Face-specific resting functional connectivity between the fusiform gyrus and posterior superior temporal sulcus

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Faces activate specific brain regions in fMRI, including the fusiform gyrus (FG) and the posterior superior temporal sulcus (pSTS). The fact that the FG and pSTS are frequently co-activated suggests that they may interact synergistically in a distributed face processing network. Alternatively, the functions implemented by these regions may be encapsulated from each other. It has proven difficult to evaluate these two accounts during visual processing of face stimuli. However, if the FG and pSTS interact during face processing, the substrate for such interactions may be apparent in a correlation of the BOLD timeseries from these two regions during periods of rest when no faces are present. To examine face-specific resting correlations, we developed a new partial functional connectivity approach in which we removed variance from the FG that was shared with other category-selective and control regions. The remaining face-specific FG resting variance was then used to predict resting signals throughout the brain. In two experiments, we observed face-specific resting functional connectivity between FG and pSTS, and importantly, these correlations overlapped precisely with the face-specific pSTS region obtained from independent localizer runs. Additional region-of-interest and pattern analyses confirmed that the FG-pSTS resting correlations were face-specific. These findings support a model in which face processing is distributed among a finite number of connected, but nevertheless face-specialized regions. The discovery of category-specific interactions in the absence of visual input suggests that resting networks may provide a latent foundation for task processing. © 2010 Turk-Browne, Norman-Haignere and McCarthy.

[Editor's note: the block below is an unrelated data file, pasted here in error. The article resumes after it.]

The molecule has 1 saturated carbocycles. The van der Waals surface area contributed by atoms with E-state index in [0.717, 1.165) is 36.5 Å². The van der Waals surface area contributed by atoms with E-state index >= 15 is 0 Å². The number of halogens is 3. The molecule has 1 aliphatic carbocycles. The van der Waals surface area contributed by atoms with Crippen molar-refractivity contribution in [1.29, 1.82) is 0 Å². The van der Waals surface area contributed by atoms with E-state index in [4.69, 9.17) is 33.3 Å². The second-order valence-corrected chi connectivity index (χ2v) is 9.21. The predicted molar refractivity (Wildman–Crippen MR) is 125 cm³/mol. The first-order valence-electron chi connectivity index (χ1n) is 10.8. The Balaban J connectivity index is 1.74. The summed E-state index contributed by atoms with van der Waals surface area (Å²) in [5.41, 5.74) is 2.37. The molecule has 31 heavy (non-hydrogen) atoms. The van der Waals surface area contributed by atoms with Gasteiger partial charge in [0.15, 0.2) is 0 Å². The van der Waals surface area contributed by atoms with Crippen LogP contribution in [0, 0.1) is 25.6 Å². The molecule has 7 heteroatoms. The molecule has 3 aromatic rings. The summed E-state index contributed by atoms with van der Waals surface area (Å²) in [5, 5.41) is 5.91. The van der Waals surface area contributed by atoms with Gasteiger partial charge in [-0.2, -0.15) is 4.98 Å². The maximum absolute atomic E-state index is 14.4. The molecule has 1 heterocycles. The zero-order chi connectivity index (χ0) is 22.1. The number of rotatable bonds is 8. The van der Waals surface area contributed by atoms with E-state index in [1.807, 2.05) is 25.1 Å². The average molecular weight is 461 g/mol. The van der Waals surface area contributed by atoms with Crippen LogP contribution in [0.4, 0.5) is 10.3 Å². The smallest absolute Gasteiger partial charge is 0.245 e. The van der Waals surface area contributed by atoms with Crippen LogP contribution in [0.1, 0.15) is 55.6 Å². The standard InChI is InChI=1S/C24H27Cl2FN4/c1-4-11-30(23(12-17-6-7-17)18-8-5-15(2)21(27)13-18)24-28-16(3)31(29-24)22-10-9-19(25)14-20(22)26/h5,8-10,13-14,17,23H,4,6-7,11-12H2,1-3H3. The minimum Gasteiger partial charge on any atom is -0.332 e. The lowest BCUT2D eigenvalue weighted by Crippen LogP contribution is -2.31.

Turk-Browne, N. B., Norman-Haignere, S. V., & Mccarthy, G. (2010). Face-specific resting functional connectivity between the fusiform gyrus and posterior superior temporal sulcus. Frontiers in Human Neuroscience, 4. https://doi.org/10.3389/fnhum.2010.00176

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